Michael Ham (pictured) of Acuo Recruitment, a specialist recruitment consultancy working with companies in the Sales and Marketing, PR and New Media industries, knows a thing or two about getting the most from your career.
Get paid more
Whether it's something discussed at your appraisal or something you bring up when you feel it's time - asking for a pay rise can always be an awkward one! With this in mind you need to be prepared.
First of all go back and review your original job description with roles and responsibilities and cross reference it against what you are doing on a day to day to basis now.
Ask yourself are you working above and beyond what your job role states? If so then it could be time to start moving up that salary ladder.
It's a case of looking at your current skills and achievements and understanding whether or not you are recognised for going the extra mile beyond the call of duty.
This commitment needs to be perceived as non-money focused but having a real passion and care for the business growth and that of your clients. To keep track of this you need to document everything that you feel you are doing as evidence.
Put together a portfolio and client testimonials of your personal accounts to prove (if you need to) that you really are overworked and under payed.
If you feel you are not exceeding expectations then set yourself targets against your job description - start giving new ideas, get creative, think outside the box and prove you have new ways of thinking that are worth raising your salary for.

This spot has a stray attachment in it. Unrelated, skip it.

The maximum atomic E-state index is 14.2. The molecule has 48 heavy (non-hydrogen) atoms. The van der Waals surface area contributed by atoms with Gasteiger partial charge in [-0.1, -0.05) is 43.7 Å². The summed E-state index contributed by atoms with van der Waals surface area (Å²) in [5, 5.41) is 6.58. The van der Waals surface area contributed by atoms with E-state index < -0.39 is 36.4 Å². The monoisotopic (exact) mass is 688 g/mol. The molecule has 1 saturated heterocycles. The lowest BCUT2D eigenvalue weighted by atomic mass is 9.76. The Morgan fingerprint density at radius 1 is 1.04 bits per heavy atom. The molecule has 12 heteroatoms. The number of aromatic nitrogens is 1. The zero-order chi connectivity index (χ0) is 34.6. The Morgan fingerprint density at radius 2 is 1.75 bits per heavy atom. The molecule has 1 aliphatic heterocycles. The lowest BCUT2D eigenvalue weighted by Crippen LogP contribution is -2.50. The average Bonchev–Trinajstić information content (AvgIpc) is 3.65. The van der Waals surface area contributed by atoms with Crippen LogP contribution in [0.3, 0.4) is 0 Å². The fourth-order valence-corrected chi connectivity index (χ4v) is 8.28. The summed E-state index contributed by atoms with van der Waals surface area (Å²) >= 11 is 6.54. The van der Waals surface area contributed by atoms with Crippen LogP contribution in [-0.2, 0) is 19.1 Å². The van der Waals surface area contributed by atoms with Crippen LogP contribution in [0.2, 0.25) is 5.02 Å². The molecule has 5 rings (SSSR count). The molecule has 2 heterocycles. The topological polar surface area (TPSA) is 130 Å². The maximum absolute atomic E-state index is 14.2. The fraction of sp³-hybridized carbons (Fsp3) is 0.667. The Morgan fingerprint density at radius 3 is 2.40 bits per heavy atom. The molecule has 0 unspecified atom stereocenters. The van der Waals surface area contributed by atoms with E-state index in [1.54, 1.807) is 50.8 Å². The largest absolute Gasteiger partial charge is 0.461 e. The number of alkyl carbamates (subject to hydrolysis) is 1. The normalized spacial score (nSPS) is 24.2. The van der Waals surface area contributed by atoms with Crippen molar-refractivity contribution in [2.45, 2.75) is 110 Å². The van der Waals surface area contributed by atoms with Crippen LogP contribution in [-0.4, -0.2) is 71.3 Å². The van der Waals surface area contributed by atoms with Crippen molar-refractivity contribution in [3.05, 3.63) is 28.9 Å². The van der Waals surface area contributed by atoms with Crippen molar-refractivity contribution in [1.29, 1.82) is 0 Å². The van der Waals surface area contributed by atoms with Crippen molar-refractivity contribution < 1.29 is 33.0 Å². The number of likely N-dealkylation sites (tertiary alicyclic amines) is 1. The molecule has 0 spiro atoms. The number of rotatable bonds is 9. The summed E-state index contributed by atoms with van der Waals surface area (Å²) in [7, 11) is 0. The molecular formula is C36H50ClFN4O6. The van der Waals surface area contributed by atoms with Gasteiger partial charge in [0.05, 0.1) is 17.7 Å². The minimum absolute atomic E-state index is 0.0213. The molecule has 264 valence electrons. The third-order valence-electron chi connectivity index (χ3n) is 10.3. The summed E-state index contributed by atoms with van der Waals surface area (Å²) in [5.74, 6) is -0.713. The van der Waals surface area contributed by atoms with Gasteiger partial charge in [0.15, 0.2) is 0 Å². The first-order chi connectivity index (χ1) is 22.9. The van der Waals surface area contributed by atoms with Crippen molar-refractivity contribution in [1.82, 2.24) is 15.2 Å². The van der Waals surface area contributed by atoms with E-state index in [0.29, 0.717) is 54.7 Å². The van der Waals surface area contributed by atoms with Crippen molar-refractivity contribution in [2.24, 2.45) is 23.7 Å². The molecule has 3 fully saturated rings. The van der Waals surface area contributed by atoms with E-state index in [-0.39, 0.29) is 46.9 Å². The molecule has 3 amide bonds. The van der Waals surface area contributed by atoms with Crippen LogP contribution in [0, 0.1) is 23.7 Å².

Most companies will have an appraisal structure in place so it will be reviewed at regular intervals - at the end of the day you need to prove that you are a worthwhile member of staff and that it's worth paying you that extra bit to retain you in the business...
Move on up where you are…
A lot of the above applies, as with a promotion comes a pay rise or vice-versa. Think what do I currently do as an employee and what do I need to be doing to get to where I want to be?
Set yourself achievable goals with timescales and targets - think SMART (Specific, Measurable, Achievable, Results based, Time-scale).
Think about what you need to do to get to the level you want to be at - take that extra step to learn more for yourself, maybe pick up more technical skills e.g. in accountancy or designing.
It's also great to hone in on a specialism - so if you feel you excel in one particular area expand on this - it relates back to feeling like a worthwhile member of staff.
Go and do things off your own back if needs be, if you feel you need further training and accreditations look into CIM and IPR courses.
Educate yourself and learn from others - get out there and network... If you acquire these skills you should feel confident in pushing for the next stage of your career.
Or just move on…
The most simple way of getting your 'ideal' job is to write down your aim of where you want to be in 5 years, 10 years and so on.
Define what this is and ask yourself what do I want? Why do I want this? And how will I get this? Then again set yourself targets (over timescales) to be where you want to be. Once discovered what you need you can get down to working your way to your dream job.
Remember to have goals - get the skills to reach those goals by educating yourself. This will give you the knowledge to get to where you want to be...
A great tip is to look at dream job adverts and work your way to being able to meet all they are asking for.
Ultimately your career is in your hands, so if you’re focused on getting to a certain level, (and have the talent to support your drive!) there’s no reason for you not to achieve your goals.
Happy ladder climbing!
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